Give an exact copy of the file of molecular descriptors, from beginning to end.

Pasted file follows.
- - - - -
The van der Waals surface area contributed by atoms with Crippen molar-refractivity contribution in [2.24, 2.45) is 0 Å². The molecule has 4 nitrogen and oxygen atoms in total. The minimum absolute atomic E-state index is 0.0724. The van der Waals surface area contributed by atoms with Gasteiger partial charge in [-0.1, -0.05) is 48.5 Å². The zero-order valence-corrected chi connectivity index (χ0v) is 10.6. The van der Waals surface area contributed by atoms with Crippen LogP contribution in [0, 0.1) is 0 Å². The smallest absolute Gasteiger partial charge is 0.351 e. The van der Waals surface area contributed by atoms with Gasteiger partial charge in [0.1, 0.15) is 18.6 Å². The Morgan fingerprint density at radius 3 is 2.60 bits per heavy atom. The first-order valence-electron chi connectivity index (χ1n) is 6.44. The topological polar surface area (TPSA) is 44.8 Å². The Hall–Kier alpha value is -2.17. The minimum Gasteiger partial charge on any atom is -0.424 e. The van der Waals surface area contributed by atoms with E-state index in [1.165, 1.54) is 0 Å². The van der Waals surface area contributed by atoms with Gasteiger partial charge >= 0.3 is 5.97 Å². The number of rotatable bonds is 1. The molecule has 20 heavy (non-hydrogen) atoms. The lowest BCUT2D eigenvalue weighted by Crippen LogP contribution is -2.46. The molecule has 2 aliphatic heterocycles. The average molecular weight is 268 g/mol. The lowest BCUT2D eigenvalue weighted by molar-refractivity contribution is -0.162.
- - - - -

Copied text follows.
The van der Waals surface area contributed by atoms with Crippen molar-refractivity contribution in [2.24, 2.45) is 0 Å². The molecule has 4 nitrogen and oxygen atoms in total. The minimum absolute atomic E-state index is 0.0724. The van der Waals surface area contributed by atoms with Gasteiger partial charge in [-0.1, -0.05) is 48.5 Å². The zero-order valence-corrected chi connectivity index (χ0v) is 10.6. The van der Waals surface area contributed by atoms with Crippen LogP contribution in [0, 0.1) is 0 Å². The smallest absolute Gasteiger partial charge is 0.351 e. The van der Waals surface area contributed by atoms with Gasteiger partial charge in [0.1, 0.15) is 18.6 Å². The Morgan fingerprint density at radius 3 is 2.60 bits per heavy atom. The first-order valence-electron chi connectivity index (χ1n) is 6.44. The topological polar surface area (TPSA) is 44.8 Å². The Hall–Kier alpha value is -2.17. The minimum Gasteiger partial charge on any atom is -0.424 e. The van der Waals surface area contributed by atoms with E-state index in [1.165, 1.54) is 0 Å². The van der Waals surface area contributed by atoms with Gasteiger partial charge >= 0.3 is 5.97 Å². The number of rotatable bonds is 1. The molecule has 20 heavy (non-hydrogen) atoms. The lowest BCUT2D eigenvalue weighted by Crippen LogP contribution is -2.46. The molecule has 2 aliphatic heterocycles. The average molecular weight is 268 g/mol. The lowest BCUT2D eigenvalue weighted by molar-refractivity contribution is -0.162.